Why Going Gluten Free Can Be Unhealthy
Gluten free has gone mainstream. The multibillion dollar gluten-free food industry has exploded over the last few years, to the point that you now can go to just about any restaurant or grocery store and find a gluten-free alternative for whatever food you seek. From gluten-free breads, pastas and pastries to gluten-free shampoos and lotions, "gluten free" has become ubiquitous in our culture.
A recent survey from market research firm the NPD Group finds that America is cutting gluten in a big way. The survey estimated that around one third of US adults wanted to decrease or eliminate gluten from their diets, a record high. It's undeniable that for a growing number of the population, gluten-free foods are the best thing since sliced bread — so to speak.
Gluten, the protein that is found in grains such as wheat, rye, spelt and barley, can be highly inflammatory for a lot of people. Gluten exposure triggers a 70% increase in intestinal permeability (leaky gut syndrome), and spikes inflammation in the body for as long as six months.
Gluten affects people in extremely different ways. From the horrible autoimmune attacks of celiac disease and the allergic responses from a wheat allergy, to the estimated 1 in 20 Americans who have a gluten sensitivity, gluten is the center of a lot of research when it comes to chronic, inflammatory and autoimmune diseases.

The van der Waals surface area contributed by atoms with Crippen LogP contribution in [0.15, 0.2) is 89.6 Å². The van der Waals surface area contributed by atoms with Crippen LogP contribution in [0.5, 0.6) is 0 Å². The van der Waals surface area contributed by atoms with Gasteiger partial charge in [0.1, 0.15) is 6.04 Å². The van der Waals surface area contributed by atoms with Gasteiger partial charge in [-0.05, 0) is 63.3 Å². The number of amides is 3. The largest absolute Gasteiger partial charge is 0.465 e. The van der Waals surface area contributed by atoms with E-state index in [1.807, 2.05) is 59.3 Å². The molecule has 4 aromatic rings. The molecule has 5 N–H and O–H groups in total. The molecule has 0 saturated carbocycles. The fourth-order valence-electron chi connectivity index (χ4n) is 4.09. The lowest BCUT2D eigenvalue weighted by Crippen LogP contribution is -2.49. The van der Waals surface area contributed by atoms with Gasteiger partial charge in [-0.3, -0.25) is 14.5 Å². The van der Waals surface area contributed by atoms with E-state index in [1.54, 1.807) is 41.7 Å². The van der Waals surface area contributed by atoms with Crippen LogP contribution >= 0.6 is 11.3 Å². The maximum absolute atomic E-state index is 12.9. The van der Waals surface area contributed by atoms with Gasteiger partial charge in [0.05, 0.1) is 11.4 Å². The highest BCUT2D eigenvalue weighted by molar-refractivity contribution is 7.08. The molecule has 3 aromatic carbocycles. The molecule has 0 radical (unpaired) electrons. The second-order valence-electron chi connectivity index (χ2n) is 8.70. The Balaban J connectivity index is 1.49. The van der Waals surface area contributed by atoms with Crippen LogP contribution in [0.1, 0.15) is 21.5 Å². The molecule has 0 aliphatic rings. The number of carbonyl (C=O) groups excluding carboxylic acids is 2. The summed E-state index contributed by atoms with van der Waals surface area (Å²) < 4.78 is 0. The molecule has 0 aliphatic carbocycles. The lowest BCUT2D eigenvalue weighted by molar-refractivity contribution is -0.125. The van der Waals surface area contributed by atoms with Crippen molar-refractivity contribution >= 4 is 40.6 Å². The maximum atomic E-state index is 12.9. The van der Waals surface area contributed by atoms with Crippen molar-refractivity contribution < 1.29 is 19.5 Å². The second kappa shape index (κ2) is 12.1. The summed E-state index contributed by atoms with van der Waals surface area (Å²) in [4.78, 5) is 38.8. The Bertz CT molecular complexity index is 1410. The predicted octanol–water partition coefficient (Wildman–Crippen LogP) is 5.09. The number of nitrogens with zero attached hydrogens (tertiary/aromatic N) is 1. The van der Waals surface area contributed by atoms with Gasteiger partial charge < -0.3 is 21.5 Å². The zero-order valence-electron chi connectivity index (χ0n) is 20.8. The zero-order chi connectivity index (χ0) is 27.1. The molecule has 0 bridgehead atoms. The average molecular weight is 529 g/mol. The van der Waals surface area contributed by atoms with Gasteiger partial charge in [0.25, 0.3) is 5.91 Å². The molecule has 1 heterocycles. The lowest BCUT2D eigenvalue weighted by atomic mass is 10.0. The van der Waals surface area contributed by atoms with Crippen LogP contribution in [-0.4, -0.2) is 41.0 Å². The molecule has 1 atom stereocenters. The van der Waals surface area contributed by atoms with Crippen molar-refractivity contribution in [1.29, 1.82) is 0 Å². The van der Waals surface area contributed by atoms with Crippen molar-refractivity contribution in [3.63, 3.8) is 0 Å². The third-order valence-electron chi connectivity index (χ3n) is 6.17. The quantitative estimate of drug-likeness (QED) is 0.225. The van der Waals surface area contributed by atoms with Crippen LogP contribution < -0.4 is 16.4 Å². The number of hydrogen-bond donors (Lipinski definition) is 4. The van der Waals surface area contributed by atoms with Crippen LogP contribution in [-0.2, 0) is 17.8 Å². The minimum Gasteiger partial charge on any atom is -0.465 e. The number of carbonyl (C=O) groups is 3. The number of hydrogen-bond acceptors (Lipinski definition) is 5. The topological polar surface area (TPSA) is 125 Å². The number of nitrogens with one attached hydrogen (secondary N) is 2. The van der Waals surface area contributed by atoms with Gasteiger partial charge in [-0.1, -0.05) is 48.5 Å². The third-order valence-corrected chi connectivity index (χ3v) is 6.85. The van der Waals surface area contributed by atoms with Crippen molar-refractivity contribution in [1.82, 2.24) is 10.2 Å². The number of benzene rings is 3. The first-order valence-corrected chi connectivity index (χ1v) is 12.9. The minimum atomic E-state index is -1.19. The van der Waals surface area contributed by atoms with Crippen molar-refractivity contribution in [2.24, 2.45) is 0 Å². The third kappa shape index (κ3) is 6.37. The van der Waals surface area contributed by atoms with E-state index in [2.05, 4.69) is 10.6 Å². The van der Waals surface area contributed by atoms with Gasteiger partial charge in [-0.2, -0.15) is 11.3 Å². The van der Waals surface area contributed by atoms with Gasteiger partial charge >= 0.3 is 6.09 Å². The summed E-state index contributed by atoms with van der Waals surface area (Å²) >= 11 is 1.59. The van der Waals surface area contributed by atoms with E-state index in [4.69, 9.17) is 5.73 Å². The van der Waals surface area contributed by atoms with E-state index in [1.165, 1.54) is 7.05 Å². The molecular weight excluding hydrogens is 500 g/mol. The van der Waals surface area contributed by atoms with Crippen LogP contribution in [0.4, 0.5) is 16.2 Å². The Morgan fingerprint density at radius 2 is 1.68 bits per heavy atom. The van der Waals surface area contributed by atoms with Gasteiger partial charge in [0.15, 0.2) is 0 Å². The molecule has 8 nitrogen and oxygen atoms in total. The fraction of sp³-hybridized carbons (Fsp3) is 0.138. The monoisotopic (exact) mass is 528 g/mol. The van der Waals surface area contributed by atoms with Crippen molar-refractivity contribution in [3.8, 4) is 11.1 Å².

With that said, "gluten free" is not synonymous with healthy. The major problem, in my opinion, is that the gluten-free alternatives that millions are eating with good intentions are highly inflammatory themselves. For example:
Pseudo-grains: Quinoa and amaranth are two other ingredients used in gluten-free foods. These foods are high in saponins, which act as a defense mechanism for plants, and can cause gut inflammation and contribute to leaky gut syndrome.
Soy: Soy products used to be all the rage in the health community, but this cheap and commonly used gluten-free food is high in phytoestrogens which can cause distress in the body.
Sugar: Just like fat-free foods, gluten-free foods can be loaded with added sugars. It's no secret that refined sugars are anything but healthy.
Vegetable and industrial seed oils: Vegetable oil, canola oil, rapeseed oil, safflower oil, and sunflower oil are inexpensive and used in just about all boxed foods, including ones marketed "gluten free." These oils are high in omega-6 polyunsataturated fatty acids (PUFAs).
The point is that a healthy gluten-free diet includes a nutrient dense, anti-inflammatory dose of healthy fats and proteins, organic produce and grain-free flour alternatives such as almond flour, coconut flour and hazelnut flour. When going gluten free is done wrong, it's the overpriced food version of diet soda; just as unhealthy as the original, if not more.